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Congressman Mike Pompeo Getting Back To The Real Issue of Terror Threats

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The transcript:

HH: I’m joined by Congressman Mike Pompeo from Kansas’ 4th Congressional District, a member of the House Intelligence Committee and the Select Committee on Benghazi as well. Congressman Pompeo, welcome to the Hugh Hewitt Show. As always, I stipulate at the beginning that you are not going to give us any of the intelligence stuff that I’m sure you’ve been briefed on, but this is very alarming what the FBI director had to say today about encryption and terrorists in America. Would you summarize this stuff?

MP: Well, we’ve now got a problem that the president refuses to take on in any serious way. It’s a threat that begins in places other than here, and we now find it all around us in places like San Bernardino and places like Kansas, where two years ago, we had an Islamist attempt to blow up our airport. Today, the FBI director talked about this threat. It’s created when these bad actors, terrorists who commit radical Islamic jihadism do so without any ability for the FBI to trace and track conversations, even when they identify the person, this encryption is an incredibly difficult problem for them to deal with.

HH: Can you explain and break this down for the Steelers fans out there, when we talk about encryption, we all don’t want anyone to be able to read our email, but that’s not encryption. That’s security on your email file. Encryption is something completely different.

MP: Yeah.

HH: Can you explain that to people?

MP: That’s a very, Hugh, thank you, it’s a very, very important distinction. I’m a Constitutional conservative. I want enormous amount of privacy for myself and my family, and all of your listeners. But the difference is when there is a warrant, or is there is reasonable suspicion that someone is behaving in a way to give the police, consistent with the 4th Amendment, the ability to go track someone’s conversation. If you just have their email, you can still be secure, but those folks can get in there with proper court approval. What encryption is, is a technology that even when the court says yes, you are permitted law enforcement, or you are permitted intelligence agency to find a non-U.S. person’s conversation, you can’t get there, because the technology has prevented them from getting in. It would be as if we knew that there was a murderer in the house, and the house was constructed in a way that despite of the fact that there was a warrant for a search of the house, and a warrant to arrest the person, the police could not get into the home.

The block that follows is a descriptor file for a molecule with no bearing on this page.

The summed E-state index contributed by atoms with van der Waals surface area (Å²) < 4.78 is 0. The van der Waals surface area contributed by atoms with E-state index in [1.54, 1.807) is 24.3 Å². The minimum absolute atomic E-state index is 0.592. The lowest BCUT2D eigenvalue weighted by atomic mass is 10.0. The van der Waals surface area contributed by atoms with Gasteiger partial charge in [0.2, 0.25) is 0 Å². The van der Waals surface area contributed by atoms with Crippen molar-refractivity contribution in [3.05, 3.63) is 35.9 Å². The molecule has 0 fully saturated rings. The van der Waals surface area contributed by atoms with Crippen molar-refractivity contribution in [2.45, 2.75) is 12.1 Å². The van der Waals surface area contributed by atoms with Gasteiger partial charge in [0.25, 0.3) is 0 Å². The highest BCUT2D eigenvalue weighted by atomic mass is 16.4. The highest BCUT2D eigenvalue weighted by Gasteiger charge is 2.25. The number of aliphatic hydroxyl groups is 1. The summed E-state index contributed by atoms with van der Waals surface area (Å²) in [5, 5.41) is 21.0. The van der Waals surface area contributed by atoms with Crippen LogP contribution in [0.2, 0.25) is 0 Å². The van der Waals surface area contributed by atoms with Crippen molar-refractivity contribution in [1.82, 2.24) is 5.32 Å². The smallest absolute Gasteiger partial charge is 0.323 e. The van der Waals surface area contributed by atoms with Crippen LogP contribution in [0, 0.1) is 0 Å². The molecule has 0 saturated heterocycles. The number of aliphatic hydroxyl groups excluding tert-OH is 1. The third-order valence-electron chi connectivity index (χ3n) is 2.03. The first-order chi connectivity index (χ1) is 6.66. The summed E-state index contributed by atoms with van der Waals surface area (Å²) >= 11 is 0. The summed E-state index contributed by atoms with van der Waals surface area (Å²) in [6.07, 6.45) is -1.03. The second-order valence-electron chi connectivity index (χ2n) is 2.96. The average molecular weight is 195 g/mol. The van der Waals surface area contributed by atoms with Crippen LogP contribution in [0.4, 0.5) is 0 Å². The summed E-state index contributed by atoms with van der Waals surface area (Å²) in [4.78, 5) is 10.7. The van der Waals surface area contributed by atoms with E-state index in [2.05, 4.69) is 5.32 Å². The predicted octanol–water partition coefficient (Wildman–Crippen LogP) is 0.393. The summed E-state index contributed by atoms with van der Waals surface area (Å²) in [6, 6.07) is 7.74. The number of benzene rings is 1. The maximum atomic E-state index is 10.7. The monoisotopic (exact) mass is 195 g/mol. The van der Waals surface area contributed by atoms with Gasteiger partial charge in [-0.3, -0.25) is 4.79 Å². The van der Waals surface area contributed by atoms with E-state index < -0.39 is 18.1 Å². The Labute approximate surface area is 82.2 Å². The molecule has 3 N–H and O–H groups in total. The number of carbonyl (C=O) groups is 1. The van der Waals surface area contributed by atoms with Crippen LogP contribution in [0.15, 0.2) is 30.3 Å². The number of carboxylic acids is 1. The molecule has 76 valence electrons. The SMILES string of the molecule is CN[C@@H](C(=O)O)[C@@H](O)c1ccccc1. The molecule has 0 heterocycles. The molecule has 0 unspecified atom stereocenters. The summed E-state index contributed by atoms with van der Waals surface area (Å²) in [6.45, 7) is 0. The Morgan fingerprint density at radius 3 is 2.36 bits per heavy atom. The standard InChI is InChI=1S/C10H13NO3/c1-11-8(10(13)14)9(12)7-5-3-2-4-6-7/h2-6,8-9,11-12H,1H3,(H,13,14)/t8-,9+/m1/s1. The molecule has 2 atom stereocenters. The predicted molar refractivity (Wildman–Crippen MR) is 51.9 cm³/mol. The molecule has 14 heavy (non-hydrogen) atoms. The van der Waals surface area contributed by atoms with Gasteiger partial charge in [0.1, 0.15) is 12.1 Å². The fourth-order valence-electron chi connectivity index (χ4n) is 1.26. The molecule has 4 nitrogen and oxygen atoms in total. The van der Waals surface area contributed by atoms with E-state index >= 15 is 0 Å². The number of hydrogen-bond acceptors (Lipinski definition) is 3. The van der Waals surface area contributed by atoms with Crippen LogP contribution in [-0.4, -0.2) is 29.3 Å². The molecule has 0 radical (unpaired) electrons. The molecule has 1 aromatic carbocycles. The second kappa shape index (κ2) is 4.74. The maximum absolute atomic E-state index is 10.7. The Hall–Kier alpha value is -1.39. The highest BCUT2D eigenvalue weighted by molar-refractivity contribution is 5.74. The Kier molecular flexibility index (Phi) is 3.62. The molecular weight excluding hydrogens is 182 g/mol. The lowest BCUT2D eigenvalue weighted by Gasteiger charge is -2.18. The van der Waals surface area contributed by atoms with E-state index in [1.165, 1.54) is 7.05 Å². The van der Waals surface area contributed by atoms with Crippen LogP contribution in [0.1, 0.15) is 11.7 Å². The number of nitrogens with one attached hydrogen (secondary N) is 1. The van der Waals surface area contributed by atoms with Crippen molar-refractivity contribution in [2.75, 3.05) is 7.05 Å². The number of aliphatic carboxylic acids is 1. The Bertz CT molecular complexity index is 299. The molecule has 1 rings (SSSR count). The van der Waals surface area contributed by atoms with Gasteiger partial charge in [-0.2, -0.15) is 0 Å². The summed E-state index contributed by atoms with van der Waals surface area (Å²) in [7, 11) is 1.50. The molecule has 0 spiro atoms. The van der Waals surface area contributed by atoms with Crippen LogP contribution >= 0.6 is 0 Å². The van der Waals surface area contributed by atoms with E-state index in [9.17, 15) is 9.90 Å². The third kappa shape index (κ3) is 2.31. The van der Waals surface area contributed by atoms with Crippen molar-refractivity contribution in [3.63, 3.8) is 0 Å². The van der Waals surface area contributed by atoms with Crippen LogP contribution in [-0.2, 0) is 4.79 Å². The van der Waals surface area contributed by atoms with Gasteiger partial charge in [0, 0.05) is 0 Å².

HH: Yeah, it’s like a safe room.

MP: Yeah.

HH: And so how do we defeat that? What does Silicon Valley, and I say that meaning Google and Apple and Yahoo and Ali Baba and everybody else, China and here in the United….all these tech companies have created a variety, and I don’t want to be exclusive. I’m not blaming anyone. But technology is ahead of the law enforcement here. So what do we do?

MP: So that’s right. The technology has put us in a difficult position. What we need is those really smart technologists, some of which work in the government, most of which don’t, most of which work for the kinds of companies you just described, to work alongside local law enforcement and the FBI to develop a mechanism that permits the government to get access when it has lawful reasons to do so. It’s possible to achieve. The technology is fairly complex. But make no mistake about it, I think every citizen who understood the nature of these jihadists, what it is they’re trying to do, would gladly promote these companies helping law enforcement get access to those through lawful Constitutional means.